• Table of contents

    • [+]Preliminaries (3)
    • [+]Introduction (4)
    • [+]Latin America (13)
    • [+]Sub-Saharan Africa (9)
    • [+]Arab World (11)
    • [+]Russia (11)
    • [+]India (11)
    • [+]China (9)
    • [—]Conclusions (6)
    • [+]Appendix (1)



The end, a beginning

We did warn in the introduction that analysing digital publishing in developing countries would be a complex undertaking, although a fascinating and inevitable one. The object of study has shown to be so unpredictable that the research itself leads us to demolish clichés and build conceptual bridges between seemingly unconnected areas. This may give some idea of the task that lies ahead: with highly malleable technologies that never quite crystallize and an immensely varied world that is literally developing, digital publishing in the South is an area where everything remains to be done.

But if technologies evolve and local contexts are unstable, won’t this nascent industry suffer the same fate of extreme fragility? Won’t electronic publishing in developing countries be left too exposed to the vicissitudes of history and the discretion of the American, European and Japanese colossuses, regardless of whatever its protagonists might do? No, not really, insofar as the actors from the South can see that understanding the local context is a decisive factor, even in the electronic age. We are not referring here to geography or climate, but rather to the different ways of interacting with technology that exist in each region; ways formed by history, language, culture, religion and politics, among other aspects which mean that if Taobao fights in the river – that is to say, on its own territory – it can defeat the giant eBay. To come back to the reference to Genesis which – as we pointed out at the beginning – is condensed in the Apple logo, here we could allude to another biblical image and suggest that the more the big players from the North try to set themselves up as the only universal law and raise their digital towers to the sky, the more obvious it will become that global electronic publishing is in actual fact made up of a Babelesque plurality of grammars and completely heterogeneous industries.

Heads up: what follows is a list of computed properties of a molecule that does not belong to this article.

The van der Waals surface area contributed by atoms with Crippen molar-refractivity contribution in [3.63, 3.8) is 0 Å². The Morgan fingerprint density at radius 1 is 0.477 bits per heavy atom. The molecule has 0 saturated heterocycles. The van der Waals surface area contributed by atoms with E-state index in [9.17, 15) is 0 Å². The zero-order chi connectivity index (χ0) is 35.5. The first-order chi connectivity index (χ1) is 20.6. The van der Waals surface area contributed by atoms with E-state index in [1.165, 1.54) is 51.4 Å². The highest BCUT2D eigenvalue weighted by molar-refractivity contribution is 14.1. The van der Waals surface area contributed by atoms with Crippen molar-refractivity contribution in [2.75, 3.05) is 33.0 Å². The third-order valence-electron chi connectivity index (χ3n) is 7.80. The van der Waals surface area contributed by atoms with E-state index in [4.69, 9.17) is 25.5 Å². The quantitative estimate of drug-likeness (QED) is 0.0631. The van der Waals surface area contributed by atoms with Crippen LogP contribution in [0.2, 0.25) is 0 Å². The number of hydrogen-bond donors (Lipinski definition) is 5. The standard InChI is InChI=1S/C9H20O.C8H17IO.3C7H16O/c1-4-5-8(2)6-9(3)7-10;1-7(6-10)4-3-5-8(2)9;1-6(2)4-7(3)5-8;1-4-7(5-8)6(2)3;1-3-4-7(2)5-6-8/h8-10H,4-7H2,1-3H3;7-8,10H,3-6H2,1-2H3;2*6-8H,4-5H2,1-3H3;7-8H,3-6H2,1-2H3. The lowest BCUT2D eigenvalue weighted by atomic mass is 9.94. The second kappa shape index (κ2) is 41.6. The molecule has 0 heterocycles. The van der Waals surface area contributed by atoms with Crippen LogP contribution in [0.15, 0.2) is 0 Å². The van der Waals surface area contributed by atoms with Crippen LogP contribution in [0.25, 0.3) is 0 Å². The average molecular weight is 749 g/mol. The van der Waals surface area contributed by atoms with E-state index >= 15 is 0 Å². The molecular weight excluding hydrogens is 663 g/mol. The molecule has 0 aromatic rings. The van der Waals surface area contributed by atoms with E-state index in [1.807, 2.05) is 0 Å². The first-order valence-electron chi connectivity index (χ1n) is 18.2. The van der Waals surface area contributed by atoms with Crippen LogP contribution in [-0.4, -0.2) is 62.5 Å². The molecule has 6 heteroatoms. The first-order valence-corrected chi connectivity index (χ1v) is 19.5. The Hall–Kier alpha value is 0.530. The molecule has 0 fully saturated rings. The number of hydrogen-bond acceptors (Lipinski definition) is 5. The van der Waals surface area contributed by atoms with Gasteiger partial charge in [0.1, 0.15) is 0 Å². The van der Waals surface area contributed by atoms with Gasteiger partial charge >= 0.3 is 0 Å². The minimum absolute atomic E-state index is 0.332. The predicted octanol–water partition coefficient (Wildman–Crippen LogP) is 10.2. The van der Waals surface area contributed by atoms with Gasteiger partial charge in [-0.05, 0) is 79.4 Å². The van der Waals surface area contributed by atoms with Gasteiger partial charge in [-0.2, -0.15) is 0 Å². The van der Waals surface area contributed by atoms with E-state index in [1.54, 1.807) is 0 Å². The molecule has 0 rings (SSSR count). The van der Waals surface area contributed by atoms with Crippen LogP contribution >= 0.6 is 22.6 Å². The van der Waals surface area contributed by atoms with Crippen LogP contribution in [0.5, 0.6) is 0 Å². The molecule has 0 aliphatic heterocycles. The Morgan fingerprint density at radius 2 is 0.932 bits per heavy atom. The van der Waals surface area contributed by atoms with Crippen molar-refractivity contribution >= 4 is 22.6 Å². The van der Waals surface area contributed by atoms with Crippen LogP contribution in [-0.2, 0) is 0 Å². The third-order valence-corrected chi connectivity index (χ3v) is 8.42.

We conclude this report, therefore, by emphasizing the need to never lose sight of local particularities. At this point in time, such a warning might sound like a redundant platitude, if it weren’t for the fact that this and other research on digital technologies in developing countries might give rise to highly dissimilar programmes. Respecting the specificity of each region means paying attention to technical issues, but without being overawed by the power of the tool. It is a matter, then, of putting the focus on the true fixed point that lies behind all the transformation and the multiplicity: with the passage of time, technologies become obsolete, but people remain, and that is where the greatest effort should be concentrated.


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